Mediawatch plans to continue introducing to the Republic of Korea what liberal conservatives in Japan say through exact translation into Korean in the “Voices of World Freedom and Conservatism Series. ” We, as liberal conservatives in the Republic of Korea, would like to learn as much as possible from liberal conservatives in Japan about the civilized way of fighting and the culture of promoting discussion that have been successfully deployed in Japan to overwhelm their political enemies with unequivocal logic and facts, in lieu of either agitation based on falsehood or resorting to any coercive method. On the other hand, we, as liberal conservatives in the Republic of Korea, would like to convey to liberal conservatives in Japan correct information about why liberal conservatives in the Republic of Korea were active and what they experienced during the Korean War and the Cold War. It is significantly noteworthy that liberal conservatives in the Republic of Korea and Japan have begun communicating with each other effectively for the first time in seven decades after World War II was over. In the world of today, there are no other regions than East Asia that most urgently needs to ensure that such values as freedom, democracy, market economy, the rule of law and human rights are in place. The only viable approach to develop and propagate such values is to establish an alliance of truth between Japan and the Republic of Korea with liberal conservatives in both countries being at the center of it as a force challenging both the anti-Korea view of history and the anti-Japan view of history.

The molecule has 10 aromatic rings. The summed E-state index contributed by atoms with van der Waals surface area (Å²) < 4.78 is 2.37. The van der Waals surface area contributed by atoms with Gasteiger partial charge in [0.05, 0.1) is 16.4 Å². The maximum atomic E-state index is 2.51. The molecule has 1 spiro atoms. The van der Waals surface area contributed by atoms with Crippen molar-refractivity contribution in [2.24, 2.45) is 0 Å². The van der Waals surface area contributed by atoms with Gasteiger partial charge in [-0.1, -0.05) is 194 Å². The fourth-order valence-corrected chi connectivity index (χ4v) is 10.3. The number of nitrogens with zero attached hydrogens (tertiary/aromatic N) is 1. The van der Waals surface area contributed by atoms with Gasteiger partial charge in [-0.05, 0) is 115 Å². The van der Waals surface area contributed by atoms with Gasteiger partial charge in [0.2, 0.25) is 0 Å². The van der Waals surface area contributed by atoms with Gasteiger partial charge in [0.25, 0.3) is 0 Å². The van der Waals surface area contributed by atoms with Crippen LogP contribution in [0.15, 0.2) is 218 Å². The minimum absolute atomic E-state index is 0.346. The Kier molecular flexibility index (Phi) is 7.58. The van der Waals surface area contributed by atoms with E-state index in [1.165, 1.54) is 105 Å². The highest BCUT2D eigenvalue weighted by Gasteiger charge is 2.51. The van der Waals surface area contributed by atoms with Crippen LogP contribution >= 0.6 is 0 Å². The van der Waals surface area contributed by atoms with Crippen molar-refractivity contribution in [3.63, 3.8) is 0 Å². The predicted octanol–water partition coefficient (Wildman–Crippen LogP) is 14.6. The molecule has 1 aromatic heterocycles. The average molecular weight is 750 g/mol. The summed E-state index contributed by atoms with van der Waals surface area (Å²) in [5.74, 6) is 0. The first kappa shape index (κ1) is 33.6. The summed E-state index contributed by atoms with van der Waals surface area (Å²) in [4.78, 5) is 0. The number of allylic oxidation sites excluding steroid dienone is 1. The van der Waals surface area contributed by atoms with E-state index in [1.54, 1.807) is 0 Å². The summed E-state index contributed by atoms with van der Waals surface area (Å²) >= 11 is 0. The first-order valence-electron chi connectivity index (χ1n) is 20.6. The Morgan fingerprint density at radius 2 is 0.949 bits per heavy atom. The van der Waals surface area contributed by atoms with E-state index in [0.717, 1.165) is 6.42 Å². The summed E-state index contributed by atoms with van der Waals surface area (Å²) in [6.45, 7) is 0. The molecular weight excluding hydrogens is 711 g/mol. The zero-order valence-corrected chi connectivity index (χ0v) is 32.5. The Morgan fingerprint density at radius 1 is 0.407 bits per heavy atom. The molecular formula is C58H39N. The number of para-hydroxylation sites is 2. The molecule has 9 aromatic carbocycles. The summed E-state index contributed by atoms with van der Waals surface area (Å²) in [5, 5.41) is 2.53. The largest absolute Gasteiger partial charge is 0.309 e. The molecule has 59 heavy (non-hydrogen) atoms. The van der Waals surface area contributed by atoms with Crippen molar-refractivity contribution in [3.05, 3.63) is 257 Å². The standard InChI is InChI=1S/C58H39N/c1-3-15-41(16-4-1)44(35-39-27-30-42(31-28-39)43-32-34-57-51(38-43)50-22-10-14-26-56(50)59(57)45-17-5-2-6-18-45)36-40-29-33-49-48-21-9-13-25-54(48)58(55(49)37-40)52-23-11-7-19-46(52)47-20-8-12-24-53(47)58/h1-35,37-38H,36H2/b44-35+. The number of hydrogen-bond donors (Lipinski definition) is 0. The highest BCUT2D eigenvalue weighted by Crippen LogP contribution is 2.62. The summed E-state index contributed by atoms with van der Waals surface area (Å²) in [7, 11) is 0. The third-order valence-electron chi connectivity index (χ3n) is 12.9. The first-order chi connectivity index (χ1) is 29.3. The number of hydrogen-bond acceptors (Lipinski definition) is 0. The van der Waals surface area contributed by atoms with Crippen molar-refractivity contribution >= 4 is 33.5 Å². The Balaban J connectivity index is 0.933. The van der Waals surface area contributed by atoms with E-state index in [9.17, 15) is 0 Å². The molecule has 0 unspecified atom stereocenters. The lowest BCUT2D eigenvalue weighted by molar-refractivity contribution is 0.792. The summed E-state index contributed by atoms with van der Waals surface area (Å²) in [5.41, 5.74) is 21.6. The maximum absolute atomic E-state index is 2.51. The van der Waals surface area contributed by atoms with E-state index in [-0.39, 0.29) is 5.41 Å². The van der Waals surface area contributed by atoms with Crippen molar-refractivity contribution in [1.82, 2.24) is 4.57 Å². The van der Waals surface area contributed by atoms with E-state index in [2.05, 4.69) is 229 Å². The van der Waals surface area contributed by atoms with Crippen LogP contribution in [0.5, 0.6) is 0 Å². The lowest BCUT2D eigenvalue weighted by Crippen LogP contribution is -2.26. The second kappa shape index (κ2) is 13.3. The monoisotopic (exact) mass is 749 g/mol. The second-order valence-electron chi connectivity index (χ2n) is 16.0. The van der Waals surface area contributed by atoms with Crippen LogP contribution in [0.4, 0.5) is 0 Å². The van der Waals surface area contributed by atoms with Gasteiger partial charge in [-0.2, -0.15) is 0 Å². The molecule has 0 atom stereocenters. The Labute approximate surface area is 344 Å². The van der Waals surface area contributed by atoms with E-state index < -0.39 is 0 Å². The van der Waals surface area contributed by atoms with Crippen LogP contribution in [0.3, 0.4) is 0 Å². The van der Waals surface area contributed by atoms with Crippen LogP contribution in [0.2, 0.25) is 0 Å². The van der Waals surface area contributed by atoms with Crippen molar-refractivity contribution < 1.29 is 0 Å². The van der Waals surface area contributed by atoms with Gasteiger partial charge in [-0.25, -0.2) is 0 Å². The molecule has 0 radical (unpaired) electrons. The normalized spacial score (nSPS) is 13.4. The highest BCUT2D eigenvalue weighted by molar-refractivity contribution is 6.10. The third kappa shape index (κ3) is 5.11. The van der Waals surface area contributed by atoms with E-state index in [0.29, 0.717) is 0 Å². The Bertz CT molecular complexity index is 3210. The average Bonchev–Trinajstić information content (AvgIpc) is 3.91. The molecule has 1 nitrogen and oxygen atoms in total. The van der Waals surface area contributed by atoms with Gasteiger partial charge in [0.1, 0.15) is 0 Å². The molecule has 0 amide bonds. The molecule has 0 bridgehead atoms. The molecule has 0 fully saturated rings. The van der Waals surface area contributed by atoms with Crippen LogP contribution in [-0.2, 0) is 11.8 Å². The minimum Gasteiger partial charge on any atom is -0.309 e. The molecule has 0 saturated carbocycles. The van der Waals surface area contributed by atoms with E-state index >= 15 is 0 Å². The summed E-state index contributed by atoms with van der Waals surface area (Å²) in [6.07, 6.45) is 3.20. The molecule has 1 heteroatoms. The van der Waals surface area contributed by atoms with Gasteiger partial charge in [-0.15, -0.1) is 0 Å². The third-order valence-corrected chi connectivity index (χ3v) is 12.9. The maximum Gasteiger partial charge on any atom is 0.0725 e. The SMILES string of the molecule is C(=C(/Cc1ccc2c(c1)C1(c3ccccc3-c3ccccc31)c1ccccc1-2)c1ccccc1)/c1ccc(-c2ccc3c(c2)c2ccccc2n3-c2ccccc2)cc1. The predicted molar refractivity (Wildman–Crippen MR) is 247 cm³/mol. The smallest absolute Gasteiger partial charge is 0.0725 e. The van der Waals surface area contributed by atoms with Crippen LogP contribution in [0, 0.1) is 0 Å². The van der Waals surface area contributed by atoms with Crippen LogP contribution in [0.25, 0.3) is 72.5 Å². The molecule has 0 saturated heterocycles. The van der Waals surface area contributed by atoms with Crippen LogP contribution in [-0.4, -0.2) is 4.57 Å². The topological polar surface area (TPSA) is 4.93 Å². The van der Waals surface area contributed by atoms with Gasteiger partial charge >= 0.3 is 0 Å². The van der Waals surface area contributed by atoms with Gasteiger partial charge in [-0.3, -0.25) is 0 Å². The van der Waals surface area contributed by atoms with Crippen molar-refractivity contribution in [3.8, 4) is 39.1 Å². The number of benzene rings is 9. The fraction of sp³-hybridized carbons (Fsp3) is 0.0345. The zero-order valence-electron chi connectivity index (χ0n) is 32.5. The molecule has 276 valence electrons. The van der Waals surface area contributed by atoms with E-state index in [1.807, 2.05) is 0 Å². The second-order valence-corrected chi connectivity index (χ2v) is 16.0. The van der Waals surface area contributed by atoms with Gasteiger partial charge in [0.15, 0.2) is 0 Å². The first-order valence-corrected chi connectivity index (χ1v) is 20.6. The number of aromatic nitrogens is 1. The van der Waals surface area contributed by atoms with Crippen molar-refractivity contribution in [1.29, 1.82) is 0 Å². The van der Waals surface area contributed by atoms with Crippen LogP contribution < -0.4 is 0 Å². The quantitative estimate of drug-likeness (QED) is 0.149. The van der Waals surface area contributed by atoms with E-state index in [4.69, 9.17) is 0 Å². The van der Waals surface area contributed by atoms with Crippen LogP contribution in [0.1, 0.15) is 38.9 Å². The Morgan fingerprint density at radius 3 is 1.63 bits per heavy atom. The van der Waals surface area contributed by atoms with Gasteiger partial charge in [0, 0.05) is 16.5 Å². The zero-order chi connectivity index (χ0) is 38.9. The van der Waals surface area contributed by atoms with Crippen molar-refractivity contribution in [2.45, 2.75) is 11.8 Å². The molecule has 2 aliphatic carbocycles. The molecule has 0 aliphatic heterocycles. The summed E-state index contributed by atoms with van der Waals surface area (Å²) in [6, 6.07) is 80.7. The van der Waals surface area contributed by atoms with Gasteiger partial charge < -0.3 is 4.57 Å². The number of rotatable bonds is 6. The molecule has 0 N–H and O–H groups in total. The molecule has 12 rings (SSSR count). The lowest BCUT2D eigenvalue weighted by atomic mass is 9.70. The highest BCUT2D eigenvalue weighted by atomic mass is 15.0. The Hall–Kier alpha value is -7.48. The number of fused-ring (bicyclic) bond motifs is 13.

Let’s move forward together. Thank you.
(Japanese names are written as given name first and family name following)

Recipient’s biography

Hwang Ui Won, born in Daegu, the Republic of Korea, on September 8, 1977, is the CEO of Mediawatch. After graduating from Korean National Railroad University in 2009, he worked at Bombardier Transportation Korea from 2009 to 2010 and Busan Transportation Corporation from 2010 to 2011. He served as the division team leader responsible for medicine/science at the Korea Internet Media Association while he was with it from 2011 to 2016. He assumed the following posts: Head of the Institute for Science-Based Medicine and an advisory member for the Special Committee for Countermeasures Against Oriental Medicine of the Korean Medical Association (2012-2015); a member of the audience panel of KBS (September 1, 2013 to August 31, 2014); and a technical support member for Water Fluoridation Program of the Republic of Korea’s Ministry of Health and Welfare (July 1, 2015 to June 30, 2017). He also assumed his current posts of director of the Center for Scientific Integrity in 2013 and of CEO of Mediawatch in 2016.